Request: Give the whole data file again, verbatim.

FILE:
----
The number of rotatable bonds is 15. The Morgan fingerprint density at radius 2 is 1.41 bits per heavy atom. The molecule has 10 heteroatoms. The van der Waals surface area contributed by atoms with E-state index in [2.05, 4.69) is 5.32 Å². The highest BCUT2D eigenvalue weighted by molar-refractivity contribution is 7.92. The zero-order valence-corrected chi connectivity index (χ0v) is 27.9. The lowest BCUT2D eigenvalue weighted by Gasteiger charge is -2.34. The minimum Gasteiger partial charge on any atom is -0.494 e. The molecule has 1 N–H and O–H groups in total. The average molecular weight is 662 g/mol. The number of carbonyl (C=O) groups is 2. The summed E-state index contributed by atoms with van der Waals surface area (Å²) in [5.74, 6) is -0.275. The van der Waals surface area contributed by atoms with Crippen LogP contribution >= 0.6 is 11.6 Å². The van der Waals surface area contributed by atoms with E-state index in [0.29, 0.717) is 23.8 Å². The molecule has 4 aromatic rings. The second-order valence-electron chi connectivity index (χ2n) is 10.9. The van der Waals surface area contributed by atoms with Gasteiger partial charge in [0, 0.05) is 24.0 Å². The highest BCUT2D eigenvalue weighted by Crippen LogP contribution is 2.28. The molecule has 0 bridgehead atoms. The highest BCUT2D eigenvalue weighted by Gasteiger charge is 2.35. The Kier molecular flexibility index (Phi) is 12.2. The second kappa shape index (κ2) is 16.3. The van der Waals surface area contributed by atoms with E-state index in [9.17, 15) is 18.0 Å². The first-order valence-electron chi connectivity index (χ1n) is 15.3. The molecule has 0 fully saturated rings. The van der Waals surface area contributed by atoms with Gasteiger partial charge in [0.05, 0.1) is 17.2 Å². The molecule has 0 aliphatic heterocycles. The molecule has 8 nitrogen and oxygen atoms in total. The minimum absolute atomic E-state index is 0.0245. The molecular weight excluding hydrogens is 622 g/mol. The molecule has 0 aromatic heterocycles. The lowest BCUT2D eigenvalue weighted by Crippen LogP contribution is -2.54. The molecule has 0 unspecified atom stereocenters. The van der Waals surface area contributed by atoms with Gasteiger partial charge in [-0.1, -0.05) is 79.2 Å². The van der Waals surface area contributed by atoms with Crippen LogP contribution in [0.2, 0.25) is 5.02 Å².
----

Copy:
The number of rotatable bonds is 15. The Morgan fingerprint density at radius 2 is 1.41 bits per heavy atom. The molecule has 10 heteroatoms. The van der Waals surface area contributed by atoms with E-state index in [2.05, 4.69) is 5.32 Å². The highest BCUT2D eigenvalue weighted by molar-refractivity contribution is 7.92. The zero-order valence-corrected chi connectivity index (χ0v) is 27.9. The lowest BCUT2D eigenvalue weighted by Gasteiger charge is -2.34. The minimum Gasteiger partial charge on any atom is -0.494 e. The molecule has 1 N–H and O–H groups in total. The average molecular weight is 662 g/mol. The number of carbonyl (C=O) groups is 2. The summed E-state index contributed by atoms with van der Waals surface area (Å²) in [5.74, 6) is -0.275. The van der Waals surface area contributed by atoms with Crippen LogP contribution >= 0.6 is 11.6 Å². The van der Waals surface area contributed by atoms with E-state index in [0.29, 0.717) is 23.8 Å². The molecule has 4 aromatic rings. The second-order valence-electron chi connectivity index (χ2n) is 10.9. The van der Waals surface area contributed by atoms with Gasteiger partial charge in [0, 0.05) is 24.0 Å². The highest BCUT2D eigenvalue weighted by Crippen LogP contribution is 2.28. The molecule has 0 bridgehead atoms. The highest BCUT2D eigenvalue weighted by Gasteiger charge is 2.35. The Kier molecular flexibility index (Phi) is 12.2. The second kappa shape index (κ2) is 16.3. The van der Waals surface area contributed by atoms with E-state index in [9.17, 15) is 18.0 Å². The first-order valence-electron chi connectivity index (χ1n) is 15.3. The molecule has 0 fully saturated rings. The van der Waals surface area contributed by atoms with Gasteiger partial charge in [0.05, 0.1) is 17.2 Å². The molecule has 0 aliphatic heterocycles. The molecule has 8 nitrogen and oxygen atoms in total. The minimum absolute atomic E-state index is 0.0245. The molecular weight excluding hydrogens is 622 g/mol. The molecule has 0 aromatic heterocycles. The lowest BCUT2D eigenvalue weighted by Crippen LogP contribution is -2.54. The molecule has 0 unspecified atom stereocenters. The van der Waals surface area contributed by atoms with Gasteiger partial charge in [-0.1, -0.05) is 79.2 Å². The van der Waals surface area contributed by atoms with Crippen LogP contribution in [0.2, 0.25) is 5.02 Å².